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J Interpers Violence. 2006 May;21(5):652-72.

Child sexual abuse, coping responses, self-blame, posttraumatic stress disorder, and adult sexual revictimization.

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  • 1University of Illinois at Chicago, USA.

Abstract

The present study examined the psychological sequelae of child sexual abuse (CSA) and the factors that contributed to revictimization in the form of adult sexual assault (ASA) using a survey of 577 female college students. CSA characteristics, maladaptive coping in response to CSA, degree of self-blame at the time of the abuse and currently, and posttraumatic stress disorder (PTSD) symptoms were examined as predictors of revictimization. Results indicated that individuals who reported both CSA and ASA had more PTSD symptoms, were more likely to use drugs or alcohol to cope, act out sexually, withdraw from people, and seek therapy services. In addition, the revictimized group reported more self-blame at the time of the abuse and currently. The only factor that predicted revictimization in this study was the number of maladaptive coping strategies used. Implications of these findings are discussed.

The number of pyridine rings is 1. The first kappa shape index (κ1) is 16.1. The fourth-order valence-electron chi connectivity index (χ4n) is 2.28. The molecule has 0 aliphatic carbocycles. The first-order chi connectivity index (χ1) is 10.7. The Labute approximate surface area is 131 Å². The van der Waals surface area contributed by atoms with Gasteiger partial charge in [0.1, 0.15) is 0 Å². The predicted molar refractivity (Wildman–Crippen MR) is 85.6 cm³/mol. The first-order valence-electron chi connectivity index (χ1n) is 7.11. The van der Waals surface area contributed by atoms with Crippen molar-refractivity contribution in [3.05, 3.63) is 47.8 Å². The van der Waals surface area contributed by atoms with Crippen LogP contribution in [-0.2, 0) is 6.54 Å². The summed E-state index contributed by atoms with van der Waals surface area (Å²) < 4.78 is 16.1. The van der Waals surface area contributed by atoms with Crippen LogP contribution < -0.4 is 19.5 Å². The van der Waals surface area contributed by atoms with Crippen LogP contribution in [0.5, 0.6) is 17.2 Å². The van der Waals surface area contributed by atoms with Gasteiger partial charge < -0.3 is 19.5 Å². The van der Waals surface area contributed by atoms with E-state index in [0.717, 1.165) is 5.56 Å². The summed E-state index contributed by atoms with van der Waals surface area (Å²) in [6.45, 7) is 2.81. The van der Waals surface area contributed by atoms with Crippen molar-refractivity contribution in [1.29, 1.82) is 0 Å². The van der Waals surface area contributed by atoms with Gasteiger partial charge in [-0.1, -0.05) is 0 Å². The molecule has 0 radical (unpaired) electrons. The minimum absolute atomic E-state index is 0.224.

PMID:
16574638
[PubMed - indexed for MEDLINE]
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